When I came to speak, I said “Madame President: This is Groundhog Day.  We have sat in this committee again and again, on many occasions, though none as moving as this, and we have heard grave discussions of the problem.  We have asked questions and written to the Commission.  We have heard the Commission wringing their hands and telling us there is nothing the can do about it.  But the rule of law, the rights of property and enforceable contracts are at the heart of a free society and a free economy.  Spain is not a country under the rule of law: this is bandit behaviour”.  And more in the same vein.

The Commission insists that the “Charter of Fundamental Rights” within the Lisbon Treaty applies only to the operation of EU law, not national law, so there is nothing they can do.  The Spanish behaviour is in breach of the Universal Declaration of Human Rights and the European Convention of Human Rights.  In theory the plaintiffs could go to the European Court of Human Rights.  They would probably win.  But the cost is prohibitive, and pensioners might not live to see the day when a verdict was reached, given the years of delay.

We have discussed the possibility of setting up some kind of colloquium in Spain to try to resolve the problem, and I would back any measure with any hope of success.  But I’m not optimistic.  And meantime, Mrs. Prior goes back to her garage.

Strasbourg, 6th April: I met with Susanne Hoffman, a representative from Empuriabrava, to discuss the Spanish property problem.

Here is poet John Betjeman’s take on retirement in Spain:

Costa Blanca (SHE)

The Costa Blanca! Skies without a stain!
Eric and I at almond-blossom time
Came here and fell in love with it.  The climb
Under the pine trees, up the dusty lane
To Casa Kenilworth, brought back again
Our honeymoon, when I was in my prime.
Goodbye democracy and smoke and grime:
Eric retires next year.  We’re off to Spain!

We’ve got the perfect site beside the shore,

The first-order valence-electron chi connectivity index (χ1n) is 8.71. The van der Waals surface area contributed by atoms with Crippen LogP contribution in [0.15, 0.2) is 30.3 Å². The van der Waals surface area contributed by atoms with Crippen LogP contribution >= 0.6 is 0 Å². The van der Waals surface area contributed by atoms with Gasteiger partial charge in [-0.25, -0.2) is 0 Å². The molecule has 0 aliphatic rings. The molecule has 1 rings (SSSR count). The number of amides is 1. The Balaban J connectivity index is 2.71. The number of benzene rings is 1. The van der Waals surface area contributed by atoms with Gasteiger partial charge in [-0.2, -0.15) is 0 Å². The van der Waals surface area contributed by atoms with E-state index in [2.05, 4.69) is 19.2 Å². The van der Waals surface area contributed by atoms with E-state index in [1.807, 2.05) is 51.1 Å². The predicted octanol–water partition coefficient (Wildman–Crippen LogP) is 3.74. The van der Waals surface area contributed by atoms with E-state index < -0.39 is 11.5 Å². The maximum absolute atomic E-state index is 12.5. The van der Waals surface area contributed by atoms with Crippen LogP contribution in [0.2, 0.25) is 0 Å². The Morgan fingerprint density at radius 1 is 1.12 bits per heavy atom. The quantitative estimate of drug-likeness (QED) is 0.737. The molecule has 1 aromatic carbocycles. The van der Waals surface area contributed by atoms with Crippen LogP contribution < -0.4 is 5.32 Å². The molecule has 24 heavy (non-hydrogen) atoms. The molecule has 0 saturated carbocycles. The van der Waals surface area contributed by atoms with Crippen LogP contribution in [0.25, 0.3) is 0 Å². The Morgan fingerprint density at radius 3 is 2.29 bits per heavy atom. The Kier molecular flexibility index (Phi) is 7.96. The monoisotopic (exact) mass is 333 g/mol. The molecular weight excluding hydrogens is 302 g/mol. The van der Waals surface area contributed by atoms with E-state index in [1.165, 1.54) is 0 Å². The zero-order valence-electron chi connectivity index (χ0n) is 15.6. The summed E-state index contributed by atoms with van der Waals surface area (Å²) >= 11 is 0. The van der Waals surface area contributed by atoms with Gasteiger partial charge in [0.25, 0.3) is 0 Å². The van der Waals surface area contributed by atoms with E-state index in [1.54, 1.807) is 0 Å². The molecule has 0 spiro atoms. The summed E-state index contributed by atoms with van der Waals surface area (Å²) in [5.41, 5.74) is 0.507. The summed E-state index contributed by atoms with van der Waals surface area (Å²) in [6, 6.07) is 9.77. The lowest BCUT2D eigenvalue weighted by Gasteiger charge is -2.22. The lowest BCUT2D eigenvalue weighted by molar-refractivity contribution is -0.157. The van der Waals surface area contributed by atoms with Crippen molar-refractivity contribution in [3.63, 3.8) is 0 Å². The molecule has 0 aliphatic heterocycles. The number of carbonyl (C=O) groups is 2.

Owned by a charming Spaniard, Miguel,
Who says that he is quite prepared to sell
And build our Casa for us and, what’s more,
Preposterously cheap.  We have found
Delightful English people living round.

Five Years On (HE)

Mind if I see your Mail?  We used to share
Our Telegraph with people who’ve returned —
The lucky sods!  I’ll tell you what I’ve learned:
If you come out here, put aside the fare
To England.  I’d run like a bloody hare
If I’d a chance, and how we both have yearned
To see our Esher lawn.  I think we’d earned
A bit of what we once had over there.

That Dago caught the wife and me alright!
Here on this tideless, tourist-littered sea
We’re stuck.  You’d hate it too if you were me:
There’s no piped water on the bloody site.
Our savings gone, we climb the stony path
Back to the house with scorpions in the bath.

Advertisements
This entry was posted in Uncategorized. Bookmark the permalink.

5 Responses to A scandal that won’t go away

  1. swbk2345 says:

    I didn’t buy when I got to Spain for that very reason. I came to the conclusion that the best thing to do was to rent, get to know the locals as friends and then buy on their advice.

    I still haven’t bought, rentals are so incredibly cheap at the moment and the price of properties is still dropping. I shall wait a little longer.

    If the EU and the ECHR can’t do anything in these matters and priority to given to “prisoners votes”, you might well ask what bloody use are they?

    I noticed that Marta Andreasen of UKIP brought the subject up too. http://youtu.be/a8aKw_d1Ld4

    You seem to be the only Conservative remotely interested in what happens to these mainly elderly people.

    Still, the Conservatives don’t generally seem to care two hoots about what happens to Brits abroad.